By JEFF AYERS Associated Press
9 April 2019, 00:18
• 2 min read
“The Eighth Sister” by Robert Dugoni (Thomas and Mercer).
Charles Jenkins has left his time in the CIA far behind and now lives with his family on a farm on a remote island in Washington state. His wife is expecting their second child, and he runs a security consulting business to pay the bills. When financial issues force him to contemplate how to pay his employees while at the same time keeping his wife as stress-free as possible due to pregnancy complications, Jenkins receives an offer he should refuse.
The initial routine assignment soon turns deadly when Jenkins stumbles upon a buried secret, and with that comes the wrath of a Russian intelligence officer. He wants Jenkins eliminated, and like Javert in “Les Miserables,” will not give up under any circumstances. Now it becomes a race as Jenkins tries to escape foreign territory while the climate favors an angry Russian official who wants his brand of justice.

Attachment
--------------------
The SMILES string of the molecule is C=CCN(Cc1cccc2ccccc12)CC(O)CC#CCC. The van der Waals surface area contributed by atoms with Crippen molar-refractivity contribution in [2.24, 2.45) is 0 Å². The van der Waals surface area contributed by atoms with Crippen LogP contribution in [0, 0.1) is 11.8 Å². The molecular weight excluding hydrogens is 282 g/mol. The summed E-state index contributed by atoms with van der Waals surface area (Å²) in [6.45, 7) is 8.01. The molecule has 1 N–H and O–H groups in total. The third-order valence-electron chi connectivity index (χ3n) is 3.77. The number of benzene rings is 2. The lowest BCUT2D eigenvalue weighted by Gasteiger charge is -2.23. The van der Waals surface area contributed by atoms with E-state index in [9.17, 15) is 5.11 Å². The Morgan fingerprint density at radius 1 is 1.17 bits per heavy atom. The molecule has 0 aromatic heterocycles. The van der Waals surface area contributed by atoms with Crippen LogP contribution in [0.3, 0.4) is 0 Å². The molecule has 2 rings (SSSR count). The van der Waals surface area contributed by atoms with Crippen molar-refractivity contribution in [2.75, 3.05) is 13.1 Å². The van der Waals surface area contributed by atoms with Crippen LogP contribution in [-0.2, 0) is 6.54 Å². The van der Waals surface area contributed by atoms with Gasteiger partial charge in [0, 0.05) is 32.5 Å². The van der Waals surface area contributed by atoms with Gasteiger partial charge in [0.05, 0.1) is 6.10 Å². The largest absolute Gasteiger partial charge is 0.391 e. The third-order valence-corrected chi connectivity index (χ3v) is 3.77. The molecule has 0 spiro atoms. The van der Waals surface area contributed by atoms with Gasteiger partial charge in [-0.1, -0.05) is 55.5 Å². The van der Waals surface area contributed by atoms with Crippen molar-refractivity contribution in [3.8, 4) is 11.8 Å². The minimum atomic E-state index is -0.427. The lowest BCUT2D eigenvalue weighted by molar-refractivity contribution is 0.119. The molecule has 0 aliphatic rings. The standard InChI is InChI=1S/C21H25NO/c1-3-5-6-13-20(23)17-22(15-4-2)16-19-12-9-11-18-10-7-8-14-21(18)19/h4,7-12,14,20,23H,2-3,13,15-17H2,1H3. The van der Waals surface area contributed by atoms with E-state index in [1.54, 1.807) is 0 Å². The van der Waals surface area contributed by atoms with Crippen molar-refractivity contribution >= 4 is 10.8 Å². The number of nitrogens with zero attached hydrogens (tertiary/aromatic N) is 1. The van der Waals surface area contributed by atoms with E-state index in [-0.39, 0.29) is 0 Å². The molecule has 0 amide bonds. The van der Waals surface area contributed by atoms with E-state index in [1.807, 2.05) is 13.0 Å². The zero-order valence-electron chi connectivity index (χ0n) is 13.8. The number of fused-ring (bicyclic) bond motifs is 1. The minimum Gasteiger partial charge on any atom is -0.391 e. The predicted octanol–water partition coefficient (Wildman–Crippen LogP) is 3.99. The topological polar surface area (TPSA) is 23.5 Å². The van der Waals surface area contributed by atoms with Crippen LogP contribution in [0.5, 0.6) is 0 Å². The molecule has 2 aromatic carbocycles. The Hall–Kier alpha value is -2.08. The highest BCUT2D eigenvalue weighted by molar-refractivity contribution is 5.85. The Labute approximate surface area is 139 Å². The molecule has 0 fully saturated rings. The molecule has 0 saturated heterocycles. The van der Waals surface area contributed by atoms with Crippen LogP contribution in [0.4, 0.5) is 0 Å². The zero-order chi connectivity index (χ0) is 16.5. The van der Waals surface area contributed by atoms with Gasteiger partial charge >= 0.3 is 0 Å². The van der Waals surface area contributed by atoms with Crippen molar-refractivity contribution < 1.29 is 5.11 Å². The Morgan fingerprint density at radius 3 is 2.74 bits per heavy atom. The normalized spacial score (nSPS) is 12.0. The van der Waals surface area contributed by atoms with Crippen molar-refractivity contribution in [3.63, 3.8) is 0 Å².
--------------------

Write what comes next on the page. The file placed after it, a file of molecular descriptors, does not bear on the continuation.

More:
Robert Dugoni has crafted a thriller with “The Eighth Sister” that echoes the best of classic Russian literature with a hint of John LeCarre added to the mix. When the storyline veers into predictability, the narrative takes a drastic turn and becomes a legal drama that will remind readers of Scott Turow’s best. This novel is destined to be a classic in the genre, and Dugoni is arguably one of the best writers in the field right now.